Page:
perk

1
[ purk ]
/ pɜrk /

verb (used without object)

to become lively, cheerful, or vigorous, as after depression or sickness (usually followed by up): The patients all perked up when we played the piano for them.
to act, or carry oneself, in a jaunty manner.
to put oneself forward briskly or presumptuously.

verb (used with object)

to make smart, trim, or jaunty (sometimes followed by up or out): to perk up a suit with a new white blouse.
to raise smartly or briskly (often followed by up or out): to perk one's head up.

adjective

perky; jaunty: a perk manner.

Origin of perk

1
1350–1400; Middle English perken; perhaps akin to peer2

OTHER WORDS FROM perk

perk·ing·ly, adverbperk·ish, adjective

Definition for perks (2 of 3)

perk2
[ purk ]
/ pɜrk /

verb (used with or without object) Informal.

to percolate: Has the coffee perked yet? The research team is perking with new ideas.

Origin of perk

2
1930–35, Americanism; by shortening and respelling of percolate

Definition for perks (3 of 3)

perk3
[ purk ]
/ pɜrk /

noun Informal.

Origin of perk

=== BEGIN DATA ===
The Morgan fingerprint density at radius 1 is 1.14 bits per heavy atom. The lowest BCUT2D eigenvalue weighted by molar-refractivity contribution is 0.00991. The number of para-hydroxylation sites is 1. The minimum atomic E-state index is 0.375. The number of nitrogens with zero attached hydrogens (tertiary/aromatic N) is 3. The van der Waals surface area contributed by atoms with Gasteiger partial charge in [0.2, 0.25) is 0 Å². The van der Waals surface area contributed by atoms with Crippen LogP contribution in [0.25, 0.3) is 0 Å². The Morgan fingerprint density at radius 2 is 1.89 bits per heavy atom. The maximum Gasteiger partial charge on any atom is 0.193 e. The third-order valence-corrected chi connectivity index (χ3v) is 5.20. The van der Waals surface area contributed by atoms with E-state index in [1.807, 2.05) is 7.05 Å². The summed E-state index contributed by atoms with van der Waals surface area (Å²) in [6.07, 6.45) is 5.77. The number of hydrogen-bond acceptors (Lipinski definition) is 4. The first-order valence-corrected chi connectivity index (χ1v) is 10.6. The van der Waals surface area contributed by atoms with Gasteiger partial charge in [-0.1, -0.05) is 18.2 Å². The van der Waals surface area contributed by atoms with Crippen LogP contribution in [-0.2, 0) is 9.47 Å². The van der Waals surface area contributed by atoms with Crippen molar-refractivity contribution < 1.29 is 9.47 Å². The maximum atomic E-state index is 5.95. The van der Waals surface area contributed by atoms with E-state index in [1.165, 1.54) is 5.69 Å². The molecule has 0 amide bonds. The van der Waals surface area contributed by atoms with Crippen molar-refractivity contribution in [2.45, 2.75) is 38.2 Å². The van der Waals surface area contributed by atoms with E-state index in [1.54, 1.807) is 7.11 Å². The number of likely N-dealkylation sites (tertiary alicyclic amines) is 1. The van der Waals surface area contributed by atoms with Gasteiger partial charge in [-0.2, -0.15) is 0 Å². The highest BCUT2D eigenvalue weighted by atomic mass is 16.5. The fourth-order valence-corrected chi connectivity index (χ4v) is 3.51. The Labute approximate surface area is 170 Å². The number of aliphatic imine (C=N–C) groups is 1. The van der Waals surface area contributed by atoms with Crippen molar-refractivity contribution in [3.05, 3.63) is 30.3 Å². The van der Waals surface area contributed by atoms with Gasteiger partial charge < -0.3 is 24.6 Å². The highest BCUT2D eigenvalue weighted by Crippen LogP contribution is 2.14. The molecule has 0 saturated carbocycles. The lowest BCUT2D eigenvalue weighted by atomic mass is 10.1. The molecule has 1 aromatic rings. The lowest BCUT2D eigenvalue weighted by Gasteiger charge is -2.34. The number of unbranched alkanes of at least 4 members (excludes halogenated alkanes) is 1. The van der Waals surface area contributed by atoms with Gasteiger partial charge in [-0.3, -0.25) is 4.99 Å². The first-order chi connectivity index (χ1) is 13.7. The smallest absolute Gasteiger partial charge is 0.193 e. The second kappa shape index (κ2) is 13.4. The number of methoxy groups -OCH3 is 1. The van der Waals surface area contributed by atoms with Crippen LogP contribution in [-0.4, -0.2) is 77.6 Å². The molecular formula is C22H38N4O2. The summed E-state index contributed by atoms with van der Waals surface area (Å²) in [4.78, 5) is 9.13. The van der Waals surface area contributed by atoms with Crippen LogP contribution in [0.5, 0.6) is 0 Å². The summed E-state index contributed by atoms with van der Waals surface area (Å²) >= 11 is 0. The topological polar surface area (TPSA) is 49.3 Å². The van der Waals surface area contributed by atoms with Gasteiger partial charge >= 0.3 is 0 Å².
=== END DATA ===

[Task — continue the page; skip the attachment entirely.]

3
First recorded in 1815–25; by shortening and respelling
Dictionary.com Unabridged Based on the Random House Unabridged Dictionary, © Random House, Inc. 2019

Examples from the Web for perks

British Dictionary definitions for perks (1 of 3)

perk1
/ (pɜːk) /

adjective

pert; brisk; lively

verb

Word Origin for perk

C16: see perk up

British Dictionary definitions for perks (2 of 3)

perk2
/ (pɜːk) /

verb informal

(intr) (of coffee) to percolate
(tr) to percolate (coffee)

British Dictionary definitions for perks (3 of 3)

perk3
/ (pɜːk) /

noun

British informal short for perquisite
Collins English Dictionary - Complete & Unabridged 2012 Digital Edition © William Collins Sons & Co. Ltd. 1979, 1986 © HarperCollins Publishers 1998, 2000, 2003, 2005, 2006, 2007, 2009, 2012